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Advisor
Advisor
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Registered: ‎04-26-2015

There's nothing special about the Pynq hardware that forces it to run Python; you can definitely treat it like any other development board and it'll work fine (ie with C/C++ for the processor and Verilog/VHDL for the FPGA).

 

The Zybo is a fine alternative, but the Pynq gives you more FPGA per dollar (the base Zybo has the Zynq 7010; the base Pynq has the Zynq 7020 with more than double the logic resources).

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Visitor
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Registered: ‎06-23-2020

>There's nothing special about the Pynq hardware that forces it to run Python; you can definitely treat it like any other development board and it'll work fine (ie with C/C++ for the processor and Verilog/VHDL for the FPGA).

From the product's description: "The PYNQ-Z1 board is designed to be used with PYNQ, a new open-source framework that enables embedded programmers to exploit the capabilities of Xilinx Zynq All Programmable SoCs (APSoCs) without having to design programmable logic circuits. Instead, the APSoC is programmed using Python and the code is developed and tested directly on the PYNQ-Z1. The programmable logic circuits are imported as hardware libraries and programmed through their APIs in essentially the same way that the software libraries are imported and programmed. "

I guess you are right; the board may come with pre-installed libraries that are required in order to run Python code. I am not familiar with the PYNQ framework though and I guess you can access the framework's core functionality by using APIs and by importing some libraries.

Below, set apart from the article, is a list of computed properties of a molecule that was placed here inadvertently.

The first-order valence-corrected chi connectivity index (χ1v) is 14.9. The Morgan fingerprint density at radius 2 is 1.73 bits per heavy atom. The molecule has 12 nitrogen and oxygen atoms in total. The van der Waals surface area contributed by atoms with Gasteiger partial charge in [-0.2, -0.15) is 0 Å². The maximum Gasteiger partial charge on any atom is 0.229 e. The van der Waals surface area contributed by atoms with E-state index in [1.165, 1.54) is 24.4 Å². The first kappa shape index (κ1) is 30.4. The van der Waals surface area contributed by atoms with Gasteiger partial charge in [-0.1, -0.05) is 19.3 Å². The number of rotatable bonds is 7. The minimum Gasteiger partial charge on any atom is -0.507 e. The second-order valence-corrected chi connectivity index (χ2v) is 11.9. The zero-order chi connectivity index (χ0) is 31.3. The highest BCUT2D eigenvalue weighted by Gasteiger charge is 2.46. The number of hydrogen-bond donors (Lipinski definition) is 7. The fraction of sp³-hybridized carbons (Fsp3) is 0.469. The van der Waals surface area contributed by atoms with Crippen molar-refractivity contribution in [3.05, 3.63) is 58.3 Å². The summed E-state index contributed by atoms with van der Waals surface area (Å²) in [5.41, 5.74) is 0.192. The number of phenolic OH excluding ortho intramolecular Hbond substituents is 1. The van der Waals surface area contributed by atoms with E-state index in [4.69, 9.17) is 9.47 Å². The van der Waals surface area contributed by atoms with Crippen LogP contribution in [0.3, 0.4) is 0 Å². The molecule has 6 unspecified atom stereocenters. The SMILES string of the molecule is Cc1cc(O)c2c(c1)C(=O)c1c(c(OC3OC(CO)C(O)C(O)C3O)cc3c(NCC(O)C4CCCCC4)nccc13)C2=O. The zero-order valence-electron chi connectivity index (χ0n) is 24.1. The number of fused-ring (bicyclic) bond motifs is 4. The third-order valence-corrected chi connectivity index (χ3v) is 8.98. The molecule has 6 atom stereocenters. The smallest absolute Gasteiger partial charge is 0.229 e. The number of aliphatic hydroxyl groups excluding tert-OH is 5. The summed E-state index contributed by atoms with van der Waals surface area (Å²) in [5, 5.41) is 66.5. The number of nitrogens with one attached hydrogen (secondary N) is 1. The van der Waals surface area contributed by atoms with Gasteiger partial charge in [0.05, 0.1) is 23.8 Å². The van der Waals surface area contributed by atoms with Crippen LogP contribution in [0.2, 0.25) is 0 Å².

"To use the PYNQ framework - it's required to have the PYNQ-Z1 boot image, which is available from the PYNQ-Z1 Resource Center. You can download the PYNQ-Z1 image and copy it to a microSD card, or purchase a card preloaded with the image. "

I guess that in order to run Python code, you have to boot that PYNQ-Z1 image (which I guess it is a modified Linux), and also install the IPython kernel expansion. And all of this is done using the processor that's included in the chip (alongside with the FPGA part). I think you can also program the FPGA from that image (i.e. programming the FPGA from the Linux image that was booted, through an interface or an API that can access the FPGA.)

The only thing that was bugging me was that I thought it can only (or it is forced to) run Python code (i.e. a proprietary IP which cannot be re-programmed which was configured only to be compatible with Python). Anyway, this board seems very good! 

 

TL;DR

It looks like a very good board! Thank you for your advice! This helped me tremendously and I think I will order the PYNQ-Z1 board soon.